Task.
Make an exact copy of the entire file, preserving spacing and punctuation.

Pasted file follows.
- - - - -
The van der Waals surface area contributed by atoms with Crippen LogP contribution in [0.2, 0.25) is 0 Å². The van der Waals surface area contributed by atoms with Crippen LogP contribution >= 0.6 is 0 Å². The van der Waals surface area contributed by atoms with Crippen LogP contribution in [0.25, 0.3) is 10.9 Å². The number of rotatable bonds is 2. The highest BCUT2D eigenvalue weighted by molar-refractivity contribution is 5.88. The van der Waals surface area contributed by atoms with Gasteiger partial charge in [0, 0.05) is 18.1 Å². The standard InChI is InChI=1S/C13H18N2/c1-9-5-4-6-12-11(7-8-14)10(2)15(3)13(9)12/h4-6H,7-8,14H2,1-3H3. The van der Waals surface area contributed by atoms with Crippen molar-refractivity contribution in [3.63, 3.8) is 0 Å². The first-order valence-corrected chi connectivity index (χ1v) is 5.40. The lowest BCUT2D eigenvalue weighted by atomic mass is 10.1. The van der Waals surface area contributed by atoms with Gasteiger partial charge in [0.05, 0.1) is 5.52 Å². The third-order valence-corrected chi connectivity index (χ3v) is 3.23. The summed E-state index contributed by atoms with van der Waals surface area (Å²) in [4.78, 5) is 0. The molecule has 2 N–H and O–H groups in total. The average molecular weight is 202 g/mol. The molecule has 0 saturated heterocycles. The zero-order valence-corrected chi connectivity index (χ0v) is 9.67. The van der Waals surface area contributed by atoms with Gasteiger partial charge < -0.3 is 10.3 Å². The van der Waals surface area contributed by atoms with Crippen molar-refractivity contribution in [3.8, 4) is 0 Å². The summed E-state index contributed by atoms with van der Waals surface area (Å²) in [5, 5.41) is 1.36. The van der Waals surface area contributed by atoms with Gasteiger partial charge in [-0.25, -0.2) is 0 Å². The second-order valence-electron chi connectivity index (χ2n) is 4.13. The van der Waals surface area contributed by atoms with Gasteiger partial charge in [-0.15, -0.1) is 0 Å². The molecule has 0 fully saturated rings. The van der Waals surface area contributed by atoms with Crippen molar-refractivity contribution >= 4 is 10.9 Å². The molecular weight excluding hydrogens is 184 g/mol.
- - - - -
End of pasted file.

The van der Waals surface area contributed by atoms with Crippen LogP contribution in [0.2, 0.25) is 0 Å². The van der Waals surface area contributed by atoms with Crippen LogP contribution >= 0.6 is 0 Å². The van der Waals surface area contributed by atoms with Crippen LogP contribution in [0.25, 0.3) is 10.9 Å². The number of rotatable bonds is 2. The highest BCUT2D eigenvalue weighted by molar-refractivity contribution is 5.88. The van der Waals surface area contributed by atoms with Gasteiger partial charge in [0, 0.05) is 18.1 Å². The standard InChI is InChI=1S/C13H18N2/c1-9-5-4-6-12-11(7-8-14)10(2)15(3)13(9)12/h4-6H,7-8,14H2,1-3H3. The van der Waals surface area contributed by atoms with Crippen molar-refractivity contribution in [3.63, 3.8) is 0 Å². The first-order valence-corrected chi connectivity index (χ1v) is 5.40. The lowest BCUT2D eigenvalue weighted by atomic mass is 10.1. The van der Waals surface area contributed by atoms with Gasteiger partial charge in [0.05, 0.1) is 5.52 Å². The third-order valence-corrected chi connectivity index (χ3v) is 3.23. The summed E-state index contributed by atoms with van der Waals surface area (Å²) in [4.78, 5) is 0. The molecule has 2 N–H and O–H groups in total. The average molecular weight is 202 g/mol. The molecule has 0 saturated heterocycles. The zero-order valence-corrected chi connectivity index (χ0v) is 9.67. The van der Waals surface area contributed by atoms with Gasteiger partial charge < -0.3 is 10.3 Å². The van der Waals surface area contributed by atoms with Crippen molar-refractivity contribution in [3.8, 4) is 0 Å². The summed E-state index contributed by atoms with van der Waals surface area (Å²) in [5, 5.41) is 1.36. The van der Waals surface area contributed by atoms with Gasteiger partial charge in [-0.25, -0.2) is 0 Å². The second-order valence-electron chi connectivity index (χ2n) is 4.13. The van der Waals surface area contributed by atoms with Gasteiger partial charge in [-0.15, -0.1) is 0 Å². The molecule has 0 fully saturated rings. The van der Waals surface area contributed by atoms with Crippen molar-refractivity contribution >= 4 is 10.9 Å². The molecular weight excluding hydrogens is 184 g/mol.